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In 1884, a newly formed Fabian Society published their first pamphlet, ‘Why are the many poor?’ Selling a remarkable100,000 copies, it also asked: ‘Can we or can we not alter it?` Remarkably, both questions are as relevant today as in the late Victorian age – with some mistakenly arguing that it would be impossible to cut relative poverty, and ensure that everyone has an acceptable standard of living.
Britain achieved a low point for poverty (defined in relative terms as the proportion falling below 60 per cent of the median income) in the late 1970s, a decade that also brought peak equality. This was the high water mark of egalitarianism. But it was short-lived. The child poverty level has doubled since the 1970s. From falling life expectancy rates among the most deprived communities to a rising gap in the electoral turnout of the richest and poorest groups and a weakened social state, many of the hard-fought gains of the past have been overturned.
The anti-equality counter-revolution
The overriding explanation for these reversals lies in the shift from an egalitarian to an anti-egalitarian philosophy of government. ‘True’ Conservatives need ‘to make the case against egalitarianism’ wrote Keith Joseph in 1976. ‘The pursuit of equality has done, and is doing, more harm, stunting the incentives and rewards that are essential to any successful economy.’ Yet, far from the promised economic renaissance, the anti-equality counter-revolution has turned Britain into a high-poverty, high-inequality and economically turbulent nation.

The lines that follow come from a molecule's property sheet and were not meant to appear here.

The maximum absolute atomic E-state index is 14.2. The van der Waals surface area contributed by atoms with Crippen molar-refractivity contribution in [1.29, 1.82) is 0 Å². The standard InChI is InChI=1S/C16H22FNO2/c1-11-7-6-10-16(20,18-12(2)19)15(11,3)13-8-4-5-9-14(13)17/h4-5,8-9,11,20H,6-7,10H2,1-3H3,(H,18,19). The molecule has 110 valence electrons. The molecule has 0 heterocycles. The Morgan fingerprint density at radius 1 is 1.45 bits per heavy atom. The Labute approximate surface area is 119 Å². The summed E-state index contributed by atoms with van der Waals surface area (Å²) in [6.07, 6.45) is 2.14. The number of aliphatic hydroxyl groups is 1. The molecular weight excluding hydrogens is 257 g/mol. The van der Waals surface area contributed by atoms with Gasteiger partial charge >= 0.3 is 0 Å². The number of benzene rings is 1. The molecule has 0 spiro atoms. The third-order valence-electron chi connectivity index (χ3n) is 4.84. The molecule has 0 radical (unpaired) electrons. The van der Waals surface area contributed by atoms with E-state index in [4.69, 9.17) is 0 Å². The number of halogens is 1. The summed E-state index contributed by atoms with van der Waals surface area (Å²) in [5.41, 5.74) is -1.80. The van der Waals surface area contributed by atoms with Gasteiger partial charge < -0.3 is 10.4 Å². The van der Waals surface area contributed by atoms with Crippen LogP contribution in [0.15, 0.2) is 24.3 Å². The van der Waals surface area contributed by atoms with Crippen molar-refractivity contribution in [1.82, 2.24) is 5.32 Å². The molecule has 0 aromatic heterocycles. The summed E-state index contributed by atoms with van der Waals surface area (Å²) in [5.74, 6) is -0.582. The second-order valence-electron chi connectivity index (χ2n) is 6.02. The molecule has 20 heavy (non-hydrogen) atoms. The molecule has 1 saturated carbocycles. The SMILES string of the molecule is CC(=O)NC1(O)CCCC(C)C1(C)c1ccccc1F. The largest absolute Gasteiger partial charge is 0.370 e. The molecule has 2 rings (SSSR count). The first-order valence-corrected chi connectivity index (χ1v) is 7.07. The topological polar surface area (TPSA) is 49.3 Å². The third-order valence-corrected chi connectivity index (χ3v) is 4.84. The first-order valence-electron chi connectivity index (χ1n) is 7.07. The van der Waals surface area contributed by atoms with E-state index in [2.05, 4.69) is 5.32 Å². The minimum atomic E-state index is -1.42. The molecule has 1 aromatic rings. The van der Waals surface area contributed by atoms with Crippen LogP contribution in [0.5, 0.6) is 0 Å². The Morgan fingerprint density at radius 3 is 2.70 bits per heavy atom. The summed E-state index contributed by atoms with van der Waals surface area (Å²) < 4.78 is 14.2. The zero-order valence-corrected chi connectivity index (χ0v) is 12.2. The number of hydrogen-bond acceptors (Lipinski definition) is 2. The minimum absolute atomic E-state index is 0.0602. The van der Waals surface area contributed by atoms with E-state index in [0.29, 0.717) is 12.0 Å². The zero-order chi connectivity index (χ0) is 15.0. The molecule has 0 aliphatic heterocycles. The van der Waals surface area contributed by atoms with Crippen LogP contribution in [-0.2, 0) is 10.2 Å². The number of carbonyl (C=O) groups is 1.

The post-1980s wealth explosion at the top is less the product of a surge in value-creating productive activity which contributes to wider well-being, than of a process of what the nineteenth century Italian economist Vilfredo Pareto called ‘appropriation’ or others ‘extraction’. Appropriation has sapped economic strength helping to turn Britain into a low wage, low investment, low productivity economy. Cutting poverty levels ultimately depends on ending the mechanism of personal enrichment that undermine wider living standards and life chances.
Some question whether cutting relative poverty is even possible. Take this leader in The Scotsman on 14 June 2013: ‘Given this is a relative, as opposed to absolute, measure, then we can say with mathematical certainty that the poor will always be with us.’ ‘A fixation on relative income’, wrote Conservative Cabinet ministers, Duncan Smith and George Osborne, in 2014, ‘led the last government to chase an ever elusive poverty target’. Such declarations are simply wrong. It is perfectly possible, if a political challenge, to ensure everyone enjoys an acceptable living standard based on contemporary, and not past norms.
Cutting poverty is possible